NX2 is positioned as an advanced amateur type package, and whereas I'm sure it's more than adequate for most things, it's not going to compete head on with a top-of-the-line converter like ACR, if all of ACR's controls are made available. The reason I mention the last bit is that PS and PSE both use the same ACR engine, but I understand (from Dave) that when using it with PSE, you only get access to the first 2 tabs.

    Do you know if PS Elements has the same Smart Object feature you mentioned in CS4? Will have to research this.
    Not sure sorry - Dave might know.

    I don't like the sidecars either, and Bridge creates them when I rename photos. I've noticed that Nikon's ViewNX doesn't use them, so I guess changes are stored directly to the NEF file the same way they are with DNG files. Other programs don't recognize adjustments that are store in the NEF files, but apparently renaming must be stored differently because I opened the renamed files in several different programs and the new name was recognized. So much to figure out still! Uggh!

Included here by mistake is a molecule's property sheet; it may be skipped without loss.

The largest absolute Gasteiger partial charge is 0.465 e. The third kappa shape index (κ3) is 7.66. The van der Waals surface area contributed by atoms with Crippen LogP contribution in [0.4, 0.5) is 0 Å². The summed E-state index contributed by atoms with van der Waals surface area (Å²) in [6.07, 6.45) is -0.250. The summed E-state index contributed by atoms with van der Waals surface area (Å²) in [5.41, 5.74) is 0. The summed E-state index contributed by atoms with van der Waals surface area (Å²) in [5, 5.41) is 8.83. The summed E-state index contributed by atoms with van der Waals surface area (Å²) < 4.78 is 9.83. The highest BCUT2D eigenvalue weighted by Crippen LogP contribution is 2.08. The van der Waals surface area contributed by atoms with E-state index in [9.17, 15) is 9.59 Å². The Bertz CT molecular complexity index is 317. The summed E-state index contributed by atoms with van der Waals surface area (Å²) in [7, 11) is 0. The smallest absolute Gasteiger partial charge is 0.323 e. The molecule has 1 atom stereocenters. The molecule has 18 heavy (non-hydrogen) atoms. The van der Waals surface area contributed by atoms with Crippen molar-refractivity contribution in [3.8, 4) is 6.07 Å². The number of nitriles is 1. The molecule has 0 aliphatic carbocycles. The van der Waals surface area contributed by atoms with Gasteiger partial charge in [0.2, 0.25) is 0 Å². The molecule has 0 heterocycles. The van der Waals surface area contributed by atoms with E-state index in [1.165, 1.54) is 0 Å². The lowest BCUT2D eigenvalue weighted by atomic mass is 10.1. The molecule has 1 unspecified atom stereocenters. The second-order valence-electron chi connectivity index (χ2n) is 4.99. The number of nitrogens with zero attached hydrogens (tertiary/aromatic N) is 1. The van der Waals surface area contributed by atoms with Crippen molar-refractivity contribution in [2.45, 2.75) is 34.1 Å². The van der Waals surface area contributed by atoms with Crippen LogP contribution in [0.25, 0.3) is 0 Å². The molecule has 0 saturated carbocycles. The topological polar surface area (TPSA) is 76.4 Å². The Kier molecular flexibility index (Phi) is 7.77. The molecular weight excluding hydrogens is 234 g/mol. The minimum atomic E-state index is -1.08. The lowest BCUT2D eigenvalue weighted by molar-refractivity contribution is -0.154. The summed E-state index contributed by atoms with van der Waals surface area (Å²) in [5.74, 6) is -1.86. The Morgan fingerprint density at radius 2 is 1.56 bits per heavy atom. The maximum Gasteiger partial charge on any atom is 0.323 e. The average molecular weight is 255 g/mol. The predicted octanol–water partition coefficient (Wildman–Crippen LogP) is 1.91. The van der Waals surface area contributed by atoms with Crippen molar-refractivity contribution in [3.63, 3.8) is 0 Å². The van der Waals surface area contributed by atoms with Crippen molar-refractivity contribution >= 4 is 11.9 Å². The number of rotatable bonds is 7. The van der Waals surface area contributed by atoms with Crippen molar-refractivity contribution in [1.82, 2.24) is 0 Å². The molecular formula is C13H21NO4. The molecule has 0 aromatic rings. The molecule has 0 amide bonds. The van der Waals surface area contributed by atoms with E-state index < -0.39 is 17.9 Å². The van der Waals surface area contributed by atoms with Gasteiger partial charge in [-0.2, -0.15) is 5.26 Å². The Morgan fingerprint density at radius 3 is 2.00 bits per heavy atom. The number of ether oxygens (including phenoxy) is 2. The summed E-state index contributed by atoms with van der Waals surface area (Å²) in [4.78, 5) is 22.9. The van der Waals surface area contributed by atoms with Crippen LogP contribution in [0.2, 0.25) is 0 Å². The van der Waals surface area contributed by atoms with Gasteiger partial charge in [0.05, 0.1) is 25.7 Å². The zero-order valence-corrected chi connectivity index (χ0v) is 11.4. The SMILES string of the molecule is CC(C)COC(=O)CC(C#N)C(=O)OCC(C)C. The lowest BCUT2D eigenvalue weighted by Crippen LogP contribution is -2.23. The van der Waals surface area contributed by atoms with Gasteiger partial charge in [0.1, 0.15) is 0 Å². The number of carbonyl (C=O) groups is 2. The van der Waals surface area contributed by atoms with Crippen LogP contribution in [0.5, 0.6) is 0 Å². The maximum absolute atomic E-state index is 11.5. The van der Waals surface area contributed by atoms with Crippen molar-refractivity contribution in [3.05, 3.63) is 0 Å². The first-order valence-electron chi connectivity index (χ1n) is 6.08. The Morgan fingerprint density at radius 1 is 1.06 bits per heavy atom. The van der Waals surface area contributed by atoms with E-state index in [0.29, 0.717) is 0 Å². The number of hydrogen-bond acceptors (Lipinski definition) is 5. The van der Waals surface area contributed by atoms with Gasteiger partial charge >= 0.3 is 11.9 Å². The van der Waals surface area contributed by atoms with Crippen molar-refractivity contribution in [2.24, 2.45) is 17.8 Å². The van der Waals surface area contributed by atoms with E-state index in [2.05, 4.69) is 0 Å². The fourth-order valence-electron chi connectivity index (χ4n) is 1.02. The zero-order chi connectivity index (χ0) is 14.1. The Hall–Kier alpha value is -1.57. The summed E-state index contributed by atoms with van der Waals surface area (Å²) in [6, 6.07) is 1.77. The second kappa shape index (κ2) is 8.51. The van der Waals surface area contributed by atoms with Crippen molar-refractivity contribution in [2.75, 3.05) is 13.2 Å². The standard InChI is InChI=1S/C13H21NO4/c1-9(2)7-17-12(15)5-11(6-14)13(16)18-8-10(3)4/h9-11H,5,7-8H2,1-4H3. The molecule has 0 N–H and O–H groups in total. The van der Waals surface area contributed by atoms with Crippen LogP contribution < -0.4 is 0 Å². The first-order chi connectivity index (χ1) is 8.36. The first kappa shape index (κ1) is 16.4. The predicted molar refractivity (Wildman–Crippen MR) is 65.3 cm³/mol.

RAW files retain an "internal file name" so that ACR can keep the correct sidecar file associated with it if the original RAW file is renamed.

  20. #20
    Moderator Dave Humphries's Avatar
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    Re: Can renaming multiple times degrade a photo?

    Hi Linda, Colin,

    I don't know if Elements 8 has Smart Objects, I've just been looking at the website and it isn't mentioned, so very doubtful, I'd say

    There are a few things there that may have me upgrading from PSE6 though;
    16 bit support (as far as I can tell in my PSE6, it only works for whole image tweaks, as soon as you select a brush applied tool, it wants to convert bit depth to 8 )
    Windows 7 supported
    Better photo organising is claimed

    It's not at all obvious if you look at the feature set pages on Adobe website, where it says it is "US only", but the Adobe UK store does list it for delivery or download*, so I assume it is available now.
    (I'm looking at Windows Upgrade version, but I doubt the Mac version will be different as they were released simultaneously in the US - this time)

    Bizarrely, when you select the Download option, the price goes UP by 3!
    Further investigation reveals this is probably because the Shipping option will add another (minimum) of 5.11 to cover shipping, depending where you are. Oh, and don't forget to allow adding VAT to them all!

    Cheers,